“Right now I’m having amnesia and déjà vu at the same time. I think I’ve forgotten this before.” —Steve Wright
I’ve been working on the annotated picture album I mentioned a couple of posts ago, and it hasn’t been easy. When I look at some of the pictures, I can remember the events with such clarity, I feel I am right there. Other pictures make me scratch my head and ask myself, “When was this taken? What were we doing then?” I’m also finding huge gaps in time periods. I have pictures of my firstborn right after she was born, and then the pictures jump to the birth of my second child two years later. What happened to those two years in between? I have a feeling they were captured on slides which we never converted to digital prints and may never see because they have deteriorated so much over the years. Sitting in a hot garage will do that to slides, but we have nowhere else to store them.
Yesterday I sat down with my husband so he could see the progress (or lack of) I’ve made with the album so far. Over a glass of wine, we talked about the time period those pictures captured. My husband’s memory has always been better than mine (older memories, that is. He has trouble remembering something I told him five minutes ago). Once he started talking, not only did the memory of that moment emerge for me, a flood of other memories came with it. And things my husband didn’t remember, I filled in.
What I find about memory is not only do we remember things differently, some things form stronger connections in our mind because of who we are. What might be an important detail for me, might not have been so important to George, so I remember something he doesn’t and vice versa. Memory is attached to feelings, and our feelings can obscure the facts. That is why it takes two of us to fully remember an event. The more we talked, the more I was amazed that memories I thought were lost, reappeared. But I know the fleeting nature of memory, and so I write what details I can so when the time comes that I forget yet again, the words will pull them out of my heart.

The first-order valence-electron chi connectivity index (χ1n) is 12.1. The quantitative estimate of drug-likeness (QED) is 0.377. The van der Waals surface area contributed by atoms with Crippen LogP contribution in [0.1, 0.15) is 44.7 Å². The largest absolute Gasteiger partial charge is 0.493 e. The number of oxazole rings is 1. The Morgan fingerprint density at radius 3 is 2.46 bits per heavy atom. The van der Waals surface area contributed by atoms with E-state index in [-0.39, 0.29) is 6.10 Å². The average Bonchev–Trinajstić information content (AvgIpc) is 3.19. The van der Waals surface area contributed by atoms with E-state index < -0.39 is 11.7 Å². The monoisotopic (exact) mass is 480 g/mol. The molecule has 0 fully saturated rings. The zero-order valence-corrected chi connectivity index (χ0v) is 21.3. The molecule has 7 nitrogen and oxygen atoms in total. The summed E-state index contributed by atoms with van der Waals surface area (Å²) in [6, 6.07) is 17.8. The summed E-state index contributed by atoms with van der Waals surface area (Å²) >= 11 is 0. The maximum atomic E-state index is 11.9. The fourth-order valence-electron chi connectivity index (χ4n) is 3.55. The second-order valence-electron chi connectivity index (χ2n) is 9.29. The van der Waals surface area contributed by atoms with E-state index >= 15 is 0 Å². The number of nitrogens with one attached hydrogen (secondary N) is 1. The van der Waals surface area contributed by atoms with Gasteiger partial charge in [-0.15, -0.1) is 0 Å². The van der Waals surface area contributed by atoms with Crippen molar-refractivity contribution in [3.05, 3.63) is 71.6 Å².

Going through an old album and choosing pictures for my annotated project, I came across a Kodak Polaroid shot of George sitting at his desk at the police station in his police uniform. It is faded and grainy, but it is the only picture we have of him in uniform, so it is going in my new album. Why is it the only shot of him in uniform? All those opportunities we had to take more, and we never took them. We never thought about the future and wanting to record it for posterity. All the years he wore those uniforms, the years I took the collars and cuffs off his uniform shirts, flipped them and then resewed them to hide the worn parts so we could get a little more out of those expensive shirts. And all we have is that one faded picture. Though George and I will never forget those times, it would have been nice to have more pictures to show the children and grandchildren. But we can’t photograph everything. We can’t carry our cameras around our necks every moment of our lives so we can keep a constant record. That record we carry in our hearts, and we can only share so much of it.
What George and I have decided to do is to videotape some of our talks about the pictures and put them on DVDs and slip them into a pocket in my annotated album. Even if there aren’t enough pictures to go along with our memories, our posterity will be able to hear our voices and see our faces as we talk about the richness of our lives together. Of all the things we could leave our children, I think that would be one of the best.